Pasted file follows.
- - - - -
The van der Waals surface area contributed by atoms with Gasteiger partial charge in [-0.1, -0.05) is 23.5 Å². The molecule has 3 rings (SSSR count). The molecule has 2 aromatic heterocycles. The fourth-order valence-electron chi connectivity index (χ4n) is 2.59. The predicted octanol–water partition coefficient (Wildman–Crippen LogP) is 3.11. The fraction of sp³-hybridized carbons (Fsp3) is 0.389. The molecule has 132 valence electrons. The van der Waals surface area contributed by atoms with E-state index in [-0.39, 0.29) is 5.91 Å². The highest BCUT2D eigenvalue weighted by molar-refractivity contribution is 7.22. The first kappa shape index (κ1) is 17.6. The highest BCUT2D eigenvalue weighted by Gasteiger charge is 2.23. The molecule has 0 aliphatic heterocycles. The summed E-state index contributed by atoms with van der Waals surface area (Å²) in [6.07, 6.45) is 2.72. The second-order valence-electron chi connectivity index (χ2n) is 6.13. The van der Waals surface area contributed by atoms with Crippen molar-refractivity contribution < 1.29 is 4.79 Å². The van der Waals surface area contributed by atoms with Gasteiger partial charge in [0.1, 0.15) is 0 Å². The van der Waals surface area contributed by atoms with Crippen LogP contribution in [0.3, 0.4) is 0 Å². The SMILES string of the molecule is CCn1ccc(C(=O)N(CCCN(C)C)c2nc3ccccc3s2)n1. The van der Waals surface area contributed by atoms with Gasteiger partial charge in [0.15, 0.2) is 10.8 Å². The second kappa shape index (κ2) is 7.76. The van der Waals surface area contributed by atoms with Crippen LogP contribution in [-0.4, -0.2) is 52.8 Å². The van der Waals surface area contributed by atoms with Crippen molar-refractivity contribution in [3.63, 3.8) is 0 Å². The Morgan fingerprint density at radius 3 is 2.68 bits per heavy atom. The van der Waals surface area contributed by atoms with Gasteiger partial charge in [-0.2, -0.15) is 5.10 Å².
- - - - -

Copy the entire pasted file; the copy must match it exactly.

The van der Waals surface area contributed by atoms with Gasteiger partial charge in [-0.1, -0.05) is 23.5 Å². The molecule has 3 rings (SSSR count). The molecule has 2 aromatic heterocycles. The fourth-order valence-electron chi connectivity index (χ4n) is 2.59. The predicted octanol–water partition coefficient (Wildman–Crippen LogP) is 3.11. The fraction of sp³-hybridized carbons (Fsp3) is 0.389. The molecule has 132 valence electrons. The van der Waals surface area contributed by atoms with E-state index in [-0.39, 0.29) is 5.91 Å². The highest BCUT2D eigenvalue weighted by molar-refractivity contribution is 7.22. The first kappa shape index (κ1) is 17.6. The highest BCUT2D eigenvalue weighted by Gasteiger charge is 2.23. The molecule has 0 aliphatic heterocycles. The summed E-state index contributed by atoms with van der Waals surface area (Å²) in [6.07, 6.45) is 2.72. The second-order valence-electron chi connectivity index (χ2n) is 6.13. The van der Waals surface area contributed by atoms with Crippen molar-refractivity contribution < 1.29 is 4.79 Å². The van der Waals surface area contributed by atoms with Gasteiger partial charge in [0.1, 0.15) is 0 Å². The van der Waals surface area contributed by atoms with Crippen LogP contribution in [0.3, 0.4) is 0 Å². The SMILES string of the molecule is CCn1ccc(C(=O)N(CCCN(C)C)c2nc3ccccc3s2)n1. The van der Waals surface area contributed by atoms with Gasteiger partial charge in [0.15, 0.2) is 10.8 Å². The second kappa shape index (κ2) is 7.76. The van der Waals surface area contributed by atoms with Crippen LogP contribution in [-0.4, -0.2) is 52.8 Å². The van der Waals surface area contributed by atoms with Crippen molar-refractivity contribution in [3.63, 3.8) is 0 Å². The Morgan fingerprint density at radius 3 is 2.68 bits per heavy atom. The van der Waals surface area contributed by atoms with Gasteiger partial charge in [-0.2, -0.15) is 5.10 Å².